One of the challenges for authenticated services provided across your entire enterprise is identifying the appropriate credentials to use, for both ease-of-use for users as well as for sustainable manageability.
For organisations with a single central user directory, such as an enterprise-wide ActiveDirectory, this can be relatively straightforward. In other organisations, there may be separate divisional authentication systems, without a single global user directory.
This means there are a few options for providing a global service within the enterprise, all with associated complexity and tradeoffs:
* One can create a new central directory, and either have users create accounts, or pre-populate it from existing stores. However, if the existing divisional authentication systems continue to exist, this creates both a potential source of confusion (as users now have at least two accounts) as well as a possible synchronisation issue as both divisional and central user accounts now need to be maintained.
* One can federate across the various authentication systems, using e.g. Active Directory Federation Services or various LDAP federation approaches.
* One can use Shibboleth or other distributed authentication systems, where trust relationships allow the individual divisions to continue to maintain the credentials, but act as trusted authentication providers to other parts of the enterprise.
Within the Government of Canada, there are a number of potential approaches that could be taken to solve this problem. For example, there is a PKI credential that can be created, attached to the globally-unique employee identifer (the PRI). This is called myKEY... except it seems this branding is also used to describe a variety of legacy PKI systems within the government as well, so the situation is somewhat muddied.
Where this starts to get really complicated is when you want to have different levels of user rights, with e.g. closed groups with administrators, managers and contributors, and when you want to make this work in proprietary systems (which often have robust rights management, but using proprietary internal user account management) or across organisation boundaries, e.g. an extranet site that allows both internal users and external users.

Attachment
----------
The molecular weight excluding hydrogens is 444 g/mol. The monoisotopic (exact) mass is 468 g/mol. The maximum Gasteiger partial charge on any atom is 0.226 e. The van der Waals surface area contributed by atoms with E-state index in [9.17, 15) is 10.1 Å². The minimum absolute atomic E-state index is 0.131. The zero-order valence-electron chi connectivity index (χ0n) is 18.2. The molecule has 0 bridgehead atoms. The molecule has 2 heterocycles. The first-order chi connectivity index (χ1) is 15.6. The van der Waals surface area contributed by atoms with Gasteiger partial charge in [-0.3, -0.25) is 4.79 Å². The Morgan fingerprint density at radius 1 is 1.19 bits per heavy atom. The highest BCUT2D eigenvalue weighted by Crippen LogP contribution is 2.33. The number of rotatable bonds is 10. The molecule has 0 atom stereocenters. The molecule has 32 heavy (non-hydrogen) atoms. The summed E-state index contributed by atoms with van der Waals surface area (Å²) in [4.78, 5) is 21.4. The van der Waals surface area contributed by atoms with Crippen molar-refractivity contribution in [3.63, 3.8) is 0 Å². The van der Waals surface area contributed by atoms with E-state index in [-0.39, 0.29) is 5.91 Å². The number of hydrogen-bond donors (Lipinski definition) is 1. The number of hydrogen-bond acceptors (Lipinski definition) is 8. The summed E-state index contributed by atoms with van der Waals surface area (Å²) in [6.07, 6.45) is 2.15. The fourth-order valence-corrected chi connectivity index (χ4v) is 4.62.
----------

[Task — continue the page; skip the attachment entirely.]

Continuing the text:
As well, a federated solution means one has to deal with all of the varying privacy, security, and personal information standards of all the different divisions. In such a situation, "can we use these credentials for X?" can become a difficult question to answer.
Beyond that, ideally we would like federated search to be able to return results for all content that a user has access to (including closed groups that they participate in). I'm not sure how to manage this, effectively it means the central search service has to be able to act as an authenticated proxy-user for every single user.
For external collaboration, do we need to consider something like the (controversial) Identity Ecosystem proposed by the US government? How do we allow Canadian citizens to participate in a trusted way in online government consultations, while ensuring that both their privacy is protected (so we probably don't want to share credentials with health or tax systems) and that they actually are Canadians?
Another issue is internal sustainability, for example, tightly binding to myKEY means that there needs to be a clear sustainability and evolution plan for those credentials. If not, we run a danger of locking ourselves into a particular authentication solution. To avoid this, one needs to find a way to loosely couple to an authentication service, but this can be difficult if you are seeking very granular user permissions and identification information.
For the moment, we are simply having users create separate accounts for new cross-division (enterprise global) systems but this is not sustainable. Even attaching accounts to approved government email addresses is not sustainable, as currently the email address changes when users change departments. I would be interested in hearing how other organisations are managing this (particularly for internal Government 2.0 services, such as government-internal wikis and discussion fora). Is GovDex using user-created accounts attached to government email addresses? Are there any best practices?